Your logo should embody your brand identity and reiterate your core values authentically. Using color, shape and typography to communicate your brand persona, this small but powerful symbol will represent your business across each branding touchstone. Take a look at these creative logo ideas for inspiration.
Your brand colors have a lasting impression on customers, affecting the way they perceive and interact with your business. Here’s a taste of Marketing 101: colors trigger emotion. The subliminal response to colors can run the gamut from excitement or elegance to seriousness or friendliness—and the list goes on.
Apart from setting a particular tone, these colors should be used consistently throughout your brand’s marketing assets. Studies show that the use of signature colors improves brand recognition by 80%—think of the exciting red that’s inextricably linked to Coca-Cola, or Apple’s iconic use of white. Over time, audiences will associate this color palette with your business and familiarize themselves with your brand.
Much like the content itself, your brand’s font tells a story of its own. Although choosing a font seems like a subtle decision, typography is a fundamental element of brand identity design.
Select a font style that reflects a cohesive message and remains stylistically in line with the rest of your assets. Also, consider the way you want your text to be arranged, taking into account important design principles such as visual hierarchy, white space and alignment.
Visual content like photography and imagery can help communicate your message and enhance your designs, thus making it a significant element of your brand identity. Photography, for example, enables you to share a story, evoke a feeling or capture a mood without the need for written context. With this in mind, choosing visual elements that actualize your brand message is an important step for getting through to your audience in a meaningful way.
Be sure to choose imagery that is relatable, inclusive and resonates with your target audience. Furthermore, always make sure your images are high-quality and properly formatted for diverse platforms such as your social posts or printed marketing materials.
How to create a brand identity
Building a brand identity is an investment of time, creativity and effort. As you’ll see, it’s also a brilliant opportunity to secure all facets of your brand and decide how to share them with the world. Use this outline as a guide and starting point—and get ready to meet your brand.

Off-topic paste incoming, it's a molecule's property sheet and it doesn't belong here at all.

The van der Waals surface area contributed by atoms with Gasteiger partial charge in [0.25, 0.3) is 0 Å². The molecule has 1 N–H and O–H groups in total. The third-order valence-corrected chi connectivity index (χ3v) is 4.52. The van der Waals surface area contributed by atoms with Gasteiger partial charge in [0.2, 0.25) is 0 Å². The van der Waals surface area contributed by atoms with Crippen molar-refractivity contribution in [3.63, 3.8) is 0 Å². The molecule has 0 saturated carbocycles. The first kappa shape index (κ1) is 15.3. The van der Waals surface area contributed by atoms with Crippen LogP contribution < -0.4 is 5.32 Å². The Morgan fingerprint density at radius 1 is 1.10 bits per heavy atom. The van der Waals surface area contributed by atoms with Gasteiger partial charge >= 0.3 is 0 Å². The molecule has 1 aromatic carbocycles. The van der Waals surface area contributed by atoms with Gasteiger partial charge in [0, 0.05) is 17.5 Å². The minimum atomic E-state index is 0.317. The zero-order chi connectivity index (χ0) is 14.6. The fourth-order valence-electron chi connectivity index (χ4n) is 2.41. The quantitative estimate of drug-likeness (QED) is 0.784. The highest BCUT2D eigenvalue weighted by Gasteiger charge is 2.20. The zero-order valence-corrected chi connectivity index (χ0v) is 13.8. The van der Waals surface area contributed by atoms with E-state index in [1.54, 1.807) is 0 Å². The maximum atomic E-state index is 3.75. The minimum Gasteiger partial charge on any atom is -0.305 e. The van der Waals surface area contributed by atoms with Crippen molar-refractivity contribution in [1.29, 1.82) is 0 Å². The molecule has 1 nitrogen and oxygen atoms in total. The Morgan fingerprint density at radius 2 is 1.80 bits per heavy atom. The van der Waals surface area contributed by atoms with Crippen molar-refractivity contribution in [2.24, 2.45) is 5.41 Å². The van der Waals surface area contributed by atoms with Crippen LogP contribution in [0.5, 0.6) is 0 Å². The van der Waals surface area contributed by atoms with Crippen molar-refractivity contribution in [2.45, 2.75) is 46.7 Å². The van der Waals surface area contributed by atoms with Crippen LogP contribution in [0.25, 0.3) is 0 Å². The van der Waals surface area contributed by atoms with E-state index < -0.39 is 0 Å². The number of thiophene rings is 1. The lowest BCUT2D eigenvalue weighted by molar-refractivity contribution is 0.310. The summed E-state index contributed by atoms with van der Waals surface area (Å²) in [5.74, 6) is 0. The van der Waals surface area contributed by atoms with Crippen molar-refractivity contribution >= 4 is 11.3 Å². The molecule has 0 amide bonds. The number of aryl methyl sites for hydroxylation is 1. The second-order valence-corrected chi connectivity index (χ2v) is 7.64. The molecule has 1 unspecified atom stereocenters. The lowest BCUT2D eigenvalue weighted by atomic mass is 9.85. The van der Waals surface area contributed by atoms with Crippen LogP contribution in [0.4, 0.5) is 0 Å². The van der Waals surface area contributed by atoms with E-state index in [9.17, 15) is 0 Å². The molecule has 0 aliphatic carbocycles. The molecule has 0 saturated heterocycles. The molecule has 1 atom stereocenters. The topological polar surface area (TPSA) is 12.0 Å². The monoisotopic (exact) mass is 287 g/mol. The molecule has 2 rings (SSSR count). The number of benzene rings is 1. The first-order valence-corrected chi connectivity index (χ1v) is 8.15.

01. Shape your brand personality
Before you think about how you’ll represent it to the world, put yourself in your brand’s shoes. Just like you and I express ourselves with the way we dress, speak and act—your brand also uses unique features to convey its purpose and goals. Here's how to give your brand a personality that stands out:
Write your brand story
What inspired you to start your business? What do you want to achieve? What can you offer your community? Your brand’s story is the linchpin of building an authentic narrative that resonates with your audience. If you can answer these questions and communicate them with your customers, they'll be more likely to feel a connection to your product.
Define your brand’s core values
A strong set of values shapes the culture built around your business and proves that you care about more than just sales. Whether it’s a commitment to customers’ success or a vow to sell high-quality products, having an overarching sense of purpose gives integrity to your brand. Adorn your brand's assets, especially your brand manifesto with traits that embody these values and make sure all aspects of your branding are in sync.
Distinguish your brand
Make sure you stand out from your competitors by doing market research. This is the best way to stay in-the-know and discover what works well within your market. Leverage this knowledge to take inspiration from your competitors while ensuring that you create something fresh and original.